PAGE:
Federal employees would leave when the Office of Personnel Management tells them to or stay in their buildings until OPM says it’s safe to leave (a shelter-in-place option) under a proposed update to its snow policy, according to a statement from the agency.
The change, if passed, would only be an option, said OPM Director John Berry, in an interview with reporters on Thursday.
“We’re not going to be trying to keep people hostage,” he said.
Berry said OPM does not expect agencies to “run out and buy cots for their employees.” However, if this change is approved, employees could stay in the building until the roads are safer or the mass transit system is not overloaded.
He added, “Federal offices are, by and large, nice places to sit out a snowstorm.”
Under the current policy, OPM makes a decision by 4 a.m. on the operating status of government. That time might be pushed even earlier with the updated policy, Berry said.
“We’re looking at what we can do to improve the speed of which we can make that decision,” he said.
OPM is also considering staggered departure times, according to the release.
The personnel agency is working with local and state governments and agencies on the proposed changes, Berry said. OPM plans to meet with the Chief Human Capitol Officers Council next week, he said.
“What we have now is still a draft still under discussion and review,” Berry said.
Berry said his “hesitation” to discuss the draft was because it was still in the approval process.
“It’s one thing to have staff discuss a draft, but if I’m discussing it, it can potentially be represented that the agency has concluded or made a decisions. I want to be a little careful,” he said.
The story about the proposed changes was first reported by the Washington Post.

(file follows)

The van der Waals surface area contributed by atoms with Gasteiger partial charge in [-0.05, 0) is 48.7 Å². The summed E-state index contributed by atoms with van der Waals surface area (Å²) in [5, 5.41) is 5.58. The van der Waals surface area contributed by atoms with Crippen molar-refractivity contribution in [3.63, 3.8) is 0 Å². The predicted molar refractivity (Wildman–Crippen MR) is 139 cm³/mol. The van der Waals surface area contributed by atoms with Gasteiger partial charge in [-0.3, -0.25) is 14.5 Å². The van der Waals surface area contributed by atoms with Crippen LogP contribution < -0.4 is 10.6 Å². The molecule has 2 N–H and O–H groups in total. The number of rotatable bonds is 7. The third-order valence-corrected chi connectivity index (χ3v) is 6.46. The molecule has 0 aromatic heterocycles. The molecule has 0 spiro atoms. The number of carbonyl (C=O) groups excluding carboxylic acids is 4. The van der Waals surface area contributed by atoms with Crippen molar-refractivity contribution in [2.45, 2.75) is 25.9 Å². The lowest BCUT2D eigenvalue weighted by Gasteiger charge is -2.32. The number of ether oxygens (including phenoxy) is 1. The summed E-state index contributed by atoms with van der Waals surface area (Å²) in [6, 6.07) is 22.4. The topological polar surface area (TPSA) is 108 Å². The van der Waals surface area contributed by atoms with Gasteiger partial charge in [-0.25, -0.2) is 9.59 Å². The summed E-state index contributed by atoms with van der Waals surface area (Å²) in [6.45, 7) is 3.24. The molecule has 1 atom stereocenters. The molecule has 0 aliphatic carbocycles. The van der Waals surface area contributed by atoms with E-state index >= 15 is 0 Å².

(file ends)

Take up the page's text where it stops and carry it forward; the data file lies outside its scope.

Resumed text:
OPM has also hinted at pushing telework harder in its updated snow policy. Current policy states agencies should consider requiring employees to telework whenever the weather forces government offices to close and also to let employees work outside the office routinely so they know exactly what to do when snow strikes.
“OPM has worked closely with the Metropolitan Washington Council of Governments to address lessons learned and potential solutions in response to the snowstorm and subsequent gridlock arising from the January 26, 2011 snowstorm,” according to the statement.
The federal government came under heat after the January storm when thousands were dismissed early by OPM—but too late to avoid getting stuck on the road during the storm.
After that storm, Berry told Federal News Radio the National Weather Service “nailed” the forecast that the storm would hit between 3 and 4 o’clock and that it was going to be an ugly rush hour. Berry said he expected the snow to fall fast and heavy, but added, “I’ve lived here my whole life … and I think it’s the fastest I’ve ever seen a storm accumulate.”